Hive.blog - The important thing to understand about Hive is that it is both a protocol and a platform. Hive is a blockchain. As such, anyone can build on top of it. Hive.blog is a platform that allows anyone to create a blog and write to that blog as often as they wish. While the blockchain does have NFT platforms built on top of it, Hive.blog is not an NFT platform. Rather, Hive bloggers earn rewards from upvotes by other users, but their content can also be downvoted. This creates an entirely different culture from Mirror and Paragraph, platforms that force writers to develop sales skills to attract NFT collectors and/or subscribers. On Hive, you just have to be able to elicit upvotes from other users and that requires two things: An ability to write great blog posts and networking. I can't stress the networking part enough. There are no Facebook-like algorithms that send people your way to see your posts. You have to spend some time promoting your posts yourself, and I've found the best way to do that is to follow other users and vote on, share, and comment on their posts. It's a slow process to attract a following, but it's a worthwhile process. Hive is also organized into communities, many of them not related to crypto or Web3 topics, which serve as great ways to find people interested in the topics you write about. On Hive (@hiveio), there are other ways to monetize. You can curate content produced by other users. Commenting draws upvotes and can be excellent earning opportunities in and of themselves. You can also create dapps for others to use and set up a witness node. All of these monetization methods go beyond writing. If you want to earn on Hive.blog, I'd recommend starting with writing your own blog, and it can be about anything under the sun. Follow me on Hive.
Readl - Readl has a very simple proposition. They allow writers to sell articles, books, and other literary products as NFTs. That opens up a wide range of opportunities for writers. Of course, the literary NFT market right now is very small, but I think it has a lot of potential in being able to move e-books beyond the lock that Amazon has on them. Readl is not the only place to publish e-books in Web3, but I like it because it allows writers the ability to publish e-books as gated content in the ePub format, which is the established frontrunner in e-book formats. It's free to publish and the platform takes a measly 2 percent of sales. The cool thing about NFT books, however, is that collectors can resell them on a secondary market, which could lead to subsequent income for the writer. Other Web3 book publishing platforms to try include Book.io and Creatokia, but I have not used either platform for book publishing. Therefore, I can't recommend them (as of right now). On the other hand, both Mark Cuban and New York Times bestselling author Joseph Nassise have published at Book.io. If you're into collecting book NFTs, you can collect my latest book for 2 MATIC, and I'll add that now is the best time to buy since MATIC's price is way down.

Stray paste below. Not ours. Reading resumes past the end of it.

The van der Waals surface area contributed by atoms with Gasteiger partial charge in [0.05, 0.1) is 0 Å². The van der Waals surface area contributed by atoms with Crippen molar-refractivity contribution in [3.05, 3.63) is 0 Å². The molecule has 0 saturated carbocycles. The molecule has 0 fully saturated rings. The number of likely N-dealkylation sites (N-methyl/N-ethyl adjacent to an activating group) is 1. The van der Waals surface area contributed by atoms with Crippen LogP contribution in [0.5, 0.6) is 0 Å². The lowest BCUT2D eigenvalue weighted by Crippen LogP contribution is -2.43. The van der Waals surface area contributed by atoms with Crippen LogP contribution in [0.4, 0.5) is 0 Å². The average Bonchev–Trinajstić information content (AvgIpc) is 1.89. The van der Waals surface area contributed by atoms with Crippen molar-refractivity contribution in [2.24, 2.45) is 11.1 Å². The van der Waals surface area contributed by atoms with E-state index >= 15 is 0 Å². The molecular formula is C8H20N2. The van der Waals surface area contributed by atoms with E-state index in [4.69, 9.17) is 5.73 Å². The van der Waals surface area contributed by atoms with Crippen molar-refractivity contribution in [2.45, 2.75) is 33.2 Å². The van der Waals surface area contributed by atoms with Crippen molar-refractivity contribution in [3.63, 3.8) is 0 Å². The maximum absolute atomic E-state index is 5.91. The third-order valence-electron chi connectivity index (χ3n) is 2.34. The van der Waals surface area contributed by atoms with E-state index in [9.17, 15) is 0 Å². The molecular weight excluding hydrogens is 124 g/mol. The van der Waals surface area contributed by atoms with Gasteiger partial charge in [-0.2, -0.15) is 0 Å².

Ecency - Ecency is another platform built on top of the Hive blockchain. Personally, I like it better than Hive.blog. What makes it distinctive is its sleek design coupled with some awesome features. Decks, for instance allows writers to see, at a glance, different communities, accounts, and other content in side-by-side panels. Waves is a microblogging component akin to Leo Threads and D.Buzz, or Twitter. Publishing through Ecency allows writers to earn Ecency Points, in addition to HIVE, when other Ecency users upvote their content. These points can then be redeemed to boost and promote one's posts to the broader Ecency community. The cool thing about the Hive blockchain is that any content you publish through any of its several front ends (like Ecency) is published and accessible to the entire blockchain. You access all these frontends with the same Hive key pairs. Hive Keychain, Hive's MetaMask-like browser wallet, makes it super-easy. Follow me on Ecency.
Writers of all kinds can't go wrong by using these five Web3 publishing platforms. Hive gets a special mention as a decentralized writing and blogging platform with its own blockchain and several posting front ends that provide writers options and choice in where to post from. Earning potential is nearly unlimited. Hive also bears the distinction of being my highest earning platform, but much of those earnings can also be attributed to posting from Ecency.